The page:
Hyundai Kona Electric Standard Range Sunroof Review: Designed Ground Up as an EV

Hyundai Kona Electric Standard Range Sunroof Review: Designed Ground Up as an EV

James Wong
James Wong
14 May 2024
... packaging wise, the Kona Electric has the exact same cargo capacity as the Kona Hybrid, albeit the former has a bit more due to the availability of a 27-litre frunk.
What we like:
pros
Little drawbacks of being an EV
pros
Much bigger cabin versus the last generation
pros
Useful V2L feature
What we dislike:
cons
Its performance is on-par with the Hybrid but doesn't quite exceed it

Following our review of the Kona Hybrid last year, the car won Best Ergonomics in OneShift’s Car of the Year 2023 and now we get to try the electric version.

How big is the battery pack of the Kona Electric?

It is available with either a 48.6 kWh or a 64.8 kWh battery; the version tested here has the former and gives a WLTP rated range of 456 km.

How powerful is the Kona Electric?

It is good for 135 hp (the 64.8 kWh version has 10 hp more) and torque is rated at 255 Nm for both versions - surprisingly a full 10 Nm less than the Kona Hybrid. Usually, EVs would have significantly more torque than their ICE/HEV counterparts. But fret not, on the move, the Kona Electric doesn’t feel any slower than the Hybrid with a 0-100 km/h time of 9.9 seconds. I would say their performance is pretty on par, which is to say, pleasingly sufficient.

How practical is the Kona Electric?

Designed ground up first and foremost of an EV, the Kona Electric in principle should feel most at home as a car without any combustion engine under its bonnet. And it shows: packaging wise, the Kona Electric has the exact same cargo capacity as the Kona Hybrid, albeit the former has a bit more due to the availability of a 27-litre frunk.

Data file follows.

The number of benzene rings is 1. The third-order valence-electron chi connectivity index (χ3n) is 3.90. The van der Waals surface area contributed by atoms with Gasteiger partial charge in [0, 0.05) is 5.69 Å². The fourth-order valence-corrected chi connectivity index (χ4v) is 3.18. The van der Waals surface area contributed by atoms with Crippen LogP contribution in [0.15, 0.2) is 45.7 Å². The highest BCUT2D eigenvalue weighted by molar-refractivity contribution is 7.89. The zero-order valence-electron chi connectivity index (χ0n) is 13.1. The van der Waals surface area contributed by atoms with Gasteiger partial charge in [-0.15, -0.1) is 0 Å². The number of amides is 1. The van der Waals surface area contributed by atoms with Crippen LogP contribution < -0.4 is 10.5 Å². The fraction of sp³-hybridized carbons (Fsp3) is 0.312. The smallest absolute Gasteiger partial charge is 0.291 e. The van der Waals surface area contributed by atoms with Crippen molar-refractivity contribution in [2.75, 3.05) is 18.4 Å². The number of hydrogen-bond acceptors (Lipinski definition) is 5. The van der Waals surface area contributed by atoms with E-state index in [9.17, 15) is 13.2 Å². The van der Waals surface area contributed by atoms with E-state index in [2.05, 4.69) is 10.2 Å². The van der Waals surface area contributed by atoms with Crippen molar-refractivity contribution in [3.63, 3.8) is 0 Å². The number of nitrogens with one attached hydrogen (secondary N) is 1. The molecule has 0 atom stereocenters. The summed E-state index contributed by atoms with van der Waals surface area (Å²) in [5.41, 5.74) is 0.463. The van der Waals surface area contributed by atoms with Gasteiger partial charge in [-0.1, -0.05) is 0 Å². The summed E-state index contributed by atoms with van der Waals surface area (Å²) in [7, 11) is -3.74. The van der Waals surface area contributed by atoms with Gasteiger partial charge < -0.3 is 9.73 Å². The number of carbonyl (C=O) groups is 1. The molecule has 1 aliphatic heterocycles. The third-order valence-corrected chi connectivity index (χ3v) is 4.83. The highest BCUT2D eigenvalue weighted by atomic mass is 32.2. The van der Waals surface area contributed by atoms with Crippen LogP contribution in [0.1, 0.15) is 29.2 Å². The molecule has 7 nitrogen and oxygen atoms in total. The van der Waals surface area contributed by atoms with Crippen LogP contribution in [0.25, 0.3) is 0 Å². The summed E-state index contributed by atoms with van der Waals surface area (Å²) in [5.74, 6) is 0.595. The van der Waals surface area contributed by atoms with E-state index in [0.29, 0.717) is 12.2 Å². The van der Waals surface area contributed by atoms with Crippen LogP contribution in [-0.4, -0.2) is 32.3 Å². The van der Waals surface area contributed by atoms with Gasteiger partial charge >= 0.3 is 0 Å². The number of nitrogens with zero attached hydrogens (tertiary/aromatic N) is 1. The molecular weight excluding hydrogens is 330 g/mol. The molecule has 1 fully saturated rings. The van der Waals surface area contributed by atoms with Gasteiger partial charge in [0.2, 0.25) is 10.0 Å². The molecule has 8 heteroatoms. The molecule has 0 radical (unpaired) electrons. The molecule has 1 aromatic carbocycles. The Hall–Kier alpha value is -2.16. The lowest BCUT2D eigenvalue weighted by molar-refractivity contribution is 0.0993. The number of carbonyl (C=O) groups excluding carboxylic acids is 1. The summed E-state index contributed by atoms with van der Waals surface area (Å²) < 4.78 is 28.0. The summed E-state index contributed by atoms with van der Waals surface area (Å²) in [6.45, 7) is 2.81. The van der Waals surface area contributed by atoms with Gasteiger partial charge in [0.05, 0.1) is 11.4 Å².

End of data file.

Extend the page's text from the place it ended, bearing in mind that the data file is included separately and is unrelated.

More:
How does the Kona Electric drive?

I think its EV-first design filters through in the way it drives, because it goes down a road very similarly to the Hybrid version especially where comfort is concerned. This is a compliment to the Kona Electric, because EVs tend to have their ride comfort undone when dealing with the weight of a battery pack. You don’t really get that with the Kona Electric.

Dynamically, with the Kona Electric having less weight up front and more in the middle of its chassis, it should feel more planted around corners and have less understeer. I didn’t drive it anywhere near to its limit to feel these differences, but suffice to say, it is a pleasingly easy car to drive yet with measured, linear controls that convey surprising feedback from the road.

What unique features does the Kona Electric have?

Other features exclusive to the Kona Electric you don’t find in the Kona Hybrid include memory driver seats, a rear flat floor and paddle shifters that control regeneration. Not deal breakers by any measure, but they are nice touches. Also, the Kona Electric has V2L capabilities and has a power outlet located in the rear of the cabin - perfect for doing work on the go or powering up a picnic.

The Kona Electric is a brilliant electric car that also happens to have a brilliant hybrid sibling as well, and its award-winning ergonomics continue unchanged here. There’s huge appeal in this generation of Kona, whichever powertrain you decide on.

Photos by James Wong


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